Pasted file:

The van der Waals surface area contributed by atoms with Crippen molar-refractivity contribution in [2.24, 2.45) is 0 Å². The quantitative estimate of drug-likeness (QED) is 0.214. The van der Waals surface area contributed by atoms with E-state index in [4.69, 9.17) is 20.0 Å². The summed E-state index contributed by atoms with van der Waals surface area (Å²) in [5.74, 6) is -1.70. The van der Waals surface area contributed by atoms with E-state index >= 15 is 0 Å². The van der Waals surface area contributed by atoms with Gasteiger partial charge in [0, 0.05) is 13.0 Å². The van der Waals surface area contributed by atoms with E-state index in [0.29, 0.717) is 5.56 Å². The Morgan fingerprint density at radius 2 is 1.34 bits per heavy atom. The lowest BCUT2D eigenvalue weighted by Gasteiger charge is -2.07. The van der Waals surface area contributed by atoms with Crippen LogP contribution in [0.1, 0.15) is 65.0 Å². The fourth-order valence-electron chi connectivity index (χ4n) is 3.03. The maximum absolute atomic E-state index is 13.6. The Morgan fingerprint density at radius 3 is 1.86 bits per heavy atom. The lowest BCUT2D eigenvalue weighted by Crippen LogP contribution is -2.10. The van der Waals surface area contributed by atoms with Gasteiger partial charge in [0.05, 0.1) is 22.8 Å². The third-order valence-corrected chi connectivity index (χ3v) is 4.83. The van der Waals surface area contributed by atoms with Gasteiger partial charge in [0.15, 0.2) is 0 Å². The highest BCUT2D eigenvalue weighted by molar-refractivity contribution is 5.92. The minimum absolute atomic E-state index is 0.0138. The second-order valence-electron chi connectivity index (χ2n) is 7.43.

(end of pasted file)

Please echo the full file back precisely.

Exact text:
The van der Waals surface area contributed by atoms with Crippen molar-refractivity contribution in [2.24, 2.45) is 0 Å². The quantitative estimate of drug-likeness (QED) is 0.214. The van der Waals surface area contributed by atoms with E-state index in [4.69, 9.17) is 20.0 Å². The summed E-state index contributed by atoms with van der Waals surface area (Å²) in [5.74, 6) is -1.70. The van der Waals surface area contributed by atoms with E-state index >= 15 is 0 Å². The van der Waals surface area contributed by atoms with Gasteiger partial charge in [0, 0.05) is 13.0 Å². The van der Waals surface area contributed by atoms with E-state index in [0.29, 0.717) is 5.56 Å². The Morgan fingerprint density at radius 2 is 1.34 bits per heavy atom. The lowest BCUT2D eigenvalue weighted by Gasteiger charge is -2.07. The van der Waals surface area contributed by atoms with Crippen LogP contribution in [0.1, 0.15) is 65.0 Å². The fourth-order valence-electron chi connectivity index (χ4n) is 3.03. The maximum absolute atomic E-state index is 13.6. The Morgan fingerprint density at radius 3 is 1.86 bits per heavy atom. The lowest BCUT2D eigenvalue weighted by Crippen LogP contribution is -2.10. The van der Waals surface area contributed by atoms with Gasteiger partial charge in [0.05, 0.1) is 22.8 Å². The third-order valence-corrected chi connectivity index (χ3v) is 4.83. The van der Waals surface area contributed by atoms with Gasteiger partial charge in [0.15, 0.2) is 0 Å². The highest BCUT2D eigenvalue weighted by molar-refractivity contribution is 5.92. The minimum absolute atomic E-state index is 0.0138. The second-order valence-electron chi connectivity index (χ2n) is 7.43.